STIR CRAZY: Survival cocktail ideas for stormy winter nights

Seven bottles, no expiration dates, five drinks: Adam McDowell on stocking up for deepest winter

The eternally misguided members of the Academy of Motion Picture Arts and Sciences failed to include The Lighthouse in the best-picture nominees of 2019. Still, it really is a terrific film, and if there were awards for the best drinking movies, this one would be positively drenched in accolades.

The Lighthouse is essentially a movie about cabin fever: A pair of lighthouse keepers (or “wickies”), played by Robert Pattinson and Willem Dafoe, develop a paranoid wariness of each other while stuck on a stormy rock off the coast of (I suppose) New England. They despise each other in every scene in which they are not drinking, and they’re pals in most of the ones in which they indulge.

Well well, I thought, watching the wickies get tired and emotional pounding straight spirit (I guess rum) outta their old-timey mugs: If this isn’t an analogue for Canadian relationship dynamics circa January, what is?

Yarr, here’s to failin’ the Bechdel Test!

Hate to spoil the best gag in the movie, but there’s a scene in which Dafoe persuades Pattinson to help dig up some emergency “provisions,” which turns out to be a crate full of more booze.

Which prompts me to ask: What’s your plan for being laid up by a storm? What should you keep in your pantry in case of emergency?

It’s nice to have booze around that can be consumed without any fuss or refrigeration, I mean, beyond the obvious red wine and whisky. My emergency cocktail kit consists of Benedictine, Cognac, creme de menthe, gin, Rose’s Lime Cordial, blended Scotch, Drambuie.

Stick them in the cupboard and you’ll survive many a stormy night. (Or, as my co-editor Christine points out, they’ll be handy in case of a nuclear incident; you can put them next to the iodine.) You won’t need fancy mixing gear, garnishes — you can even skip the ice if you’re too hard up to have any.

And while you’re waiting out the worst of winter (nuclear or otherwise), what will you make, and how? Read on!

Benedictine and brandy

Notes: Orangey-herbal Benedictine plus Cognac is a match made in heaven — or at least a monastic French setting. And come to think of it, if those monks can get along without killing each other, so can you and your partner, even in deadest winter, when you’ve run out of Netflix series you both like.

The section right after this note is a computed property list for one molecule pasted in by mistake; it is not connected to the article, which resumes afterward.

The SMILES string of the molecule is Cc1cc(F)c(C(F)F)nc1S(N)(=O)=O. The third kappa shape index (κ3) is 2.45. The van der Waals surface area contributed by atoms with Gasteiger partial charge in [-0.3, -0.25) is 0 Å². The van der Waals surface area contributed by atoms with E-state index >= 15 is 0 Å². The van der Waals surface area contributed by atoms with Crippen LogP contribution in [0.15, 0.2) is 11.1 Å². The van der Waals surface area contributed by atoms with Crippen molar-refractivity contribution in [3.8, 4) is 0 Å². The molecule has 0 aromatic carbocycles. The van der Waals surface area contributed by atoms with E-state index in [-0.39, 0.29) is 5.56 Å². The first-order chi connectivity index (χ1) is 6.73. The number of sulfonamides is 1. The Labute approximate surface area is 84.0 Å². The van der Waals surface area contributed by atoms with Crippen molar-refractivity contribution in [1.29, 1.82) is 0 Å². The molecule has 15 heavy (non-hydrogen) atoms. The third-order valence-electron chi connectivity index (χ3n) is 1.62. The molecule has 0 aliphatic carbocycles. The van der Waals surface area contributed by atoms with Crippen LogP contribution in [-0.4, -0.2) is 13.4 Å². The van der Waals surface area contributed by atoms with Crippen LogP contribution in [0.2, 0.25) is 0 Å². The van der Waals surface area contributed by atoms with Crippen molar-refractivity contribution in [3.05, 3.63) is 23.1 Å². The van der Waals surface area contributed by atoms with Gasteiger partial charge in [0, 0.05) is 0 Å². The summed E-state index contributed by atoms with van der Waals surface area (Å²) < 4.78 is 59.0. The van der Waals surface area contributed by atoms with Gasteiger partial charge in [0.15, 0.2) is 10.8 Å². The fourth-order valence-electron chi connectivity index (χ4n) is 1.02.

Method: Combine a 50-50 (ish) mix of Benedictine and Cognac in a snifter or rocks glass. Add ice, or a splash of water, and serve.

Benny and hot

Method: Another wintery use for Benedictine: Add about an ounce and a half of Benedictine to a mug or heatproof glass, and top up with an equal (or greater) amount of hot water to taste. Optional: add twist and/or squeeze of lemon or orange.

Notes: I might never have heard of this one, except as a young feller I worked in a pub in the English county of Lancashire, where the Benny and hot is a classic old-man drink. It’s a tasty concoction that’ll warm you down to the cockles of your heart. Heck, deeper, even — the sub-cockles.

Old-man drink, ye say? We be listening.


Notes: This one boasts actual nautical cred: No one can say for certain how the name originated, but the notion of combining gin with sweetened lime juice — Rose’s Lime Cordial specifically — seems to have originated with the (British) Royal Navy.

Anyway, a gimlet is what you prepare when you’re sad and an actual tropical drink seems like too much effort.

Method: Let’s go with Raymond Chandler's 1953 hardboiled crime novel The Long Goodbye. Detective Philip Marlowe strikes up a friendship with unfortunate Englishman Terry Lennox, who bemoans the difficulty of finding a proper gimlet in Los Angeles: "We sat in the corner bar at Victor's and drank gimlets. 'They don't know how to make them here,' [Terry] said. ... 'A real gimlet is half gin and half Rose's Lime Juice and nothing else. It beats martinis hollow.’ ”

For sugar-averse 21st-century palates, I would say a 2:1 or even 3:1 ratio of gin to Rose's will work better than Lennox’s fifty-fifty. Shake well with ice, strain, and serve in a chilled glass. Or just mix warm in a dented grog mug, whatever.


Notes: I am happy to discover that my National Post column on the beauty of the stinger is still online eight years later; I sang its praises well enough then.

– 2¼ ounces good brandy
– ¾ ounce crème de menthe

Chill a cocktail glass. Add both ingredients to a shaker filled halfway with cracked (broken) ice, shake hard, and strain into the glass. No garnish.

Rusty nail

Notes: Friends, I’m saving the best for last here. Consisting of Scotch (already great on its own) and Drambuie (which is, like, spiced Scotch), a rusty nail is a nuanced, if forgotten, pleasure — a cabin fever cocktail par excellence.